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What Does Lean Body Mass Mean?


How to Calculate Lean Body Mass

In the fitness and weight loss world, the term “lean body mass” is often thrown around, but unless you have spent extensive time reading up on medical weight loss and health, it can be a little confusing. The team at Soza Weight Loss is committed to helping you along your fitness journey and helping you lose weight in healthy ways. If this includes becoming leaner for you, then we are happy to clear up any confusion and get a solid plan in place for how you can achieve a leaner you. Essentially, lean body mass includes the weight of the following elements within the body:

  • Organs
  • Skin
  • Bones
  • Body water
  • Muscle mass

To calculate lean body mass, simply subtract your body fat percentage from your total weight. For example, if you weight 200 pounds and know that your body fat percentage is 20%, multiple 200 x .20. This will give you your total fat in pounds, which would equal 40 pounds. Subtracting that number from your overall weight will tell you that you have 160 pounds of lean body mass, or 80% lean body mass.

A healthy range of lean body mass is considered to be around 70-90%, with women being on the lower end of that range and men being on the higher end. The more lean body mass you have, the higher your metabolism likely is. It is important to have a healthy lean body mass because this will boost your metabolism and make it easier to maintain the healthy weight you desire. Studies have also shown that a high proportion of lean mass reduces inflammation because the small fat cells in lean individuals promote healthy function, while enlarged fat cells in overweight or obese people promote chronic disease and inflammation.

Lean Body Mass vs. BMI

When you are trying to lose weight, we know it can be exhausting learning about all the different ways to calculate your ideal weight. Lean body mass and BMI are both helpful tools that give insight into slightly different information. BMI is the most widely used method of identifying individuals for further assessment of cardiometabolic risk, but it does not differentiate between fat mass and lean body mass.

Because of the key details that these numbers exclude from the picture, we want to make sure our patients are aware that weight does not have a direct correlation to health. Statistics surrounding BMI, or body mass index, are often what we use to determine obesity rates. If a BMI is higher than 25, an individual is considered overweight, and if it is above 30, they are considered obese. The easiest way to know your BMI is to get a high-tech body fat scale or to go to the doctor for a BMI screening.

While the BMI is a great way to gain insight into the approximate level of fat in the body and can help you determine if you are at a healthy weight for your height, but it does not actually tell you how healthy you are on the inside. A report from the Queensland Health Department estimated that 23% of those who are not currently overweight or obese are at risk of becoming so in the future. Your BMI will not give you any insight into this possibility, nor will it let you know what lifestyle changes you can make to see a positive difference in your overall health.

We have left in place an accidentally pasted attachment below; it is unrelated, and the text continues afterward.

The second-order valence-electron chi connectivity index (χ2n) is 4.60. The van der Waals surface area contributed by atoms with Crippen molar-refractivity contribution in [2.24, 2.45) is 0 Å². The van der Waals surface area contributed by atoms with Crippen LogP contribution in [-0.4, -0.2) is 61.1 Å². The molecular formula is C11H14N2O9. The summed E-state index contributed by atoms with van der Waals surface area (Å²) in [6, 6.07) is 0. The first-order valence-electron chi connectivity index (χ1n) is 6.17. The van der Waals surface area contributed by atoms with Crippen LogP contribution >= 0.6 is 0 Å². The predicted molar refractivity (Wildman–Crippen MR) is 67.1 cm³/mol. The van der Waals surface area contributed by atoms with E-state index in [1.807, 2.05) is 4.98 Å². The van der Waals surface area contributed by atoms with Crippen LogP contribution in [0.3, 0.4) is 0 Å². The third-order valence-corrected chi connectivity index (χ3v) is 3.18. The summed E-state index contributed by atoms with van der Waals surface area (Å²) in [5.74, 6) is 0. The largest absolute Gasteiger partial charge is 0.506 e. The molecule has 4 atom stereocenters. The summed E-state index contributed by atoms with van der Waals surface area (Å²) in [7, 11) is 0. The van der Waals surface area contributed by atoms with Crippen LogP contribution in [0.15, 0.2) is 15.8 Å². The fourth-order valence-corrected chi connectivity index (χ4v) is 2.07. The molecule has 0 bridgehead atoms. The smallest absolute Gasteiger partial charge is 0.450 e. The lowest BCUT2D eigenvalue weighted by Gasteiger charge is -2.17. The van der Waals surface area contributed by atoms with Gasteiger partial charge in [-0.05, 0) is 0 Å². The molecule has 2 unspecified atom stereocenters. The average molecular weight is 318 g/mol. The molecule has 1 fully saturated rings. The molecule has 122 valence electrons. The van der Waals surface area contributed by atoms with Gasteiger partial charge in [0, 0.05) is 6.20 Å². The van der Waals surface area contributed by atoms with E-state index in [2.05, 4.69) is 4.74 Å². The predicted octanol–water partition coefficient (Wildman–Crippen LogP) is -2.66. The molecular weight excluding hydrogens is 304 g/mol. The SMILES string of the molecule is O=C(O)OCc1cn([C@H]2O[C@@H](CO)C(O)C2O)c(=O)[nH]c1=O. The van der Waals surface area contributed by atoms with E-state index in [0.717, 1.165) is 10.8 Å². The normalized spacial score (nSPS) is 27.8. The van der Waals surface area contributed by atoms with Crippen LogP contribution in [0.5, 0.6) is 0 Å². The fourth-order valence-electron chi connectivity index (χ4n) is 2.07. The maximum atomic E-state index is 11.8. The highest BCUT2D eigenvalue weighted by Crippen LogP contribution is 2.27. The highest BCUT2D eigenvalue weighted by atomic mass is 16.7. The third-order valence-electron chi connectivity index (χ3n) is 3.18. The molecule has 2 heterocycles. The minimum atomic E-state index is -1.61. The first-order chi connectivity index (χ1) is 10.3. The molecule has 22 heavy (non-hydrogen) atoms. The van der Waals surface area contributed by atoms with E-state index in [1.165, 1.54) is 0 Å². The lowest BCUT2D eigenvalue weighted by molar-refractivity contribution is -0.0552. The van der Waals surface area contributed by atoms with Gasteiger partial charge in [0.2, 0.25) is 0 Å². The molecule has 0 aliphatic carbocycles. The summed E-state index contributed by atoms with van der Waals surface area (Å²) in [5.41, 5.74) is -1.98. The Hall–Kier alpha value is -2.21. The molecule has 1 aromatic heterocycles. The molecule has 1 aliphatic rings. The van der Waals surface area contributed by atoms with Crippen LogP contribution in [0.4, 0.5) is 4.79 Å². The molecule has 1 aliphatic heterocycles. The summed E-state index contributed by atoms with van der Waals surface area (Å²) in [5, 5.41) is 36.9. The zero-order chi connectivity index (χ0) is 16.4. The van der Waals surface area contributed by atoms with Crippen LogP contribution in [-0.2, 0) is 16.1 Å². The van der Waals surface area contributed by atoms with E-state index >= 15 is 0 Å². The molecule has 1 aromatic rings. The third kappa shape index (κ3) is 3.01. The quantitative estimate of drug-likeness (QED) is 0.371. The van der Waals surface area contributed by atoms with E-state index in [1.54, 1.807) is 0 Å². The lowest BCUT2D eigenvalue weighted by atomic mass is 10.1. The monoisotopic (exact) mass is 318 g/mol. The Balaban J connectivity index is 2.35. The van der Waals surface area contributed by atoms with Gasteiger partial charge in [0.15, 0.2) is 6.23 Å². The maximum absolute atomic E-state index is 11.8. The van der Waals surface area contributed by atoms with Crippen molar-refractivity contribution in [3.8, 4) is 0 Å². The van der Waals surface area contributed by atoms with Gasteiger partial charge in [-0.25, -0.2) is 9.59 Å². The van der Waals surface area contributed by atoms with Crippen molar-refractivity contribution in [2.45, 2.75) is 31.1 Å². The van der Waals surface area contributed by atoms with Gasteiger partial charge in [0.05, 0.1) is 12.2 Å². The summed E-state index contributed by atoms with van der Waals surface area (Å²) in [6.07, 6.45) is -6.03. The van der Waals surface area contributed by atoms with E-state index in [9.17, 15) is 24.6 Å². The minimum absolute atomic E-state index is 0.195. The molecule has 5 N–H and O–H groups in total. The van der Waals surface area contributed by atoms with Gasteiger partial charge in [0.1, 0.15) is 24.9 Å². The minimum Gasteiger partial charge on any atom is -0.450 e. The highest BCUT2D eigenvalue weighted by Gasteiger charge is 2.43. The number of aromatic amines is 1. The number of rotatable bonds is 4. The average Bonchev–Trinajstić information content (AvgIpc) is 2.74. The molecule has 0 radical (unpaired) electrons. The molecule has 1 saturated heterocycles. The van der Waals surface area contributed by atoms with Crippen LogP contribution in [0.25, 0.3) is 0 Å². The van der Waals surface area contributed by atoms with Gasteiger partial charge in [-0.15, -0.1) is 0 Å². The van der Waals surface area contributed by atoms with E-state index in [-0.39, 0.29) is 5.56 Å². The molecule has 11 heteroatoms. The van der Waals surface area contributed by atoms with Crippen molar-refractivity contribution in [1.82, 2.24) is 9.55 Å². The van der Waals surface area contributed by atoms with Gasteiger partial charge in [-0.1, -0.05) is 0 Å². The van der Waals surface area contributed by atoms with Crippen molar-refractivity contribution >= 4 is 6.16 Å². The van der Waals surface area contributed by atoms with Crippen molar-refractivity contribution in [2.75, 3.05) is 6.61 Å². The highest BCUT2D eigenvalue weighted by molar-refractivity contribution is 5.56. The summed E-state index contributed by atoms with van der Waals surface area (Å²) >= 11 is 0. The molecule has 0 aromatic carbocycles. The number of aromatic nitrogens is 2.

How to Develop Lean Body Mass

Even when your muscles are at rest, they require energy in the form of calories, while fat cells do not. The more lean tissue you have, the more calories you are able to burn throughout the day. This decreases your chances of accumulating excessive fat and of developing obesity. On the flip side, a low lean body mass can increase the risk of side effects from medications. It also speeds up age-related muscle loss and reduces physical ability, which puts you at a greater risk of injury and disability.

If you are trying to lose weight, it is especially important to pay attention to lean body mass. Oftentimes, those who go on diets skimp on protein or exercise. A study published in the Journal of the American Dietetic Association found that those who follow a weight loss diet that is low in protein lost more lean body fat than those who ate protein during their diet. If they did not participate in resistance training during a weight loss diet, about 25% of any weight they lose comes from lean body mass instead of fat, which is not ideal.

The exact diet and fitness regimen needed for ideal health and needs will vary from person to person, but it is important to keep lean body mass in mind if you are trying to lose weight. In order to develop lean body mass, you will want to take the following steps, and the way that you should achieve each of them will look a little different for everyone:

  • Reducing total body fat
  • Increasing muscle mass
  • Maintaining lean muscle mass

For personalized tips to help you through your weight loss journey, and to learn how to build lean body mass in a way that is healthy for you, call Soza Weight Loss at (504) 475-9817 or contact us online today.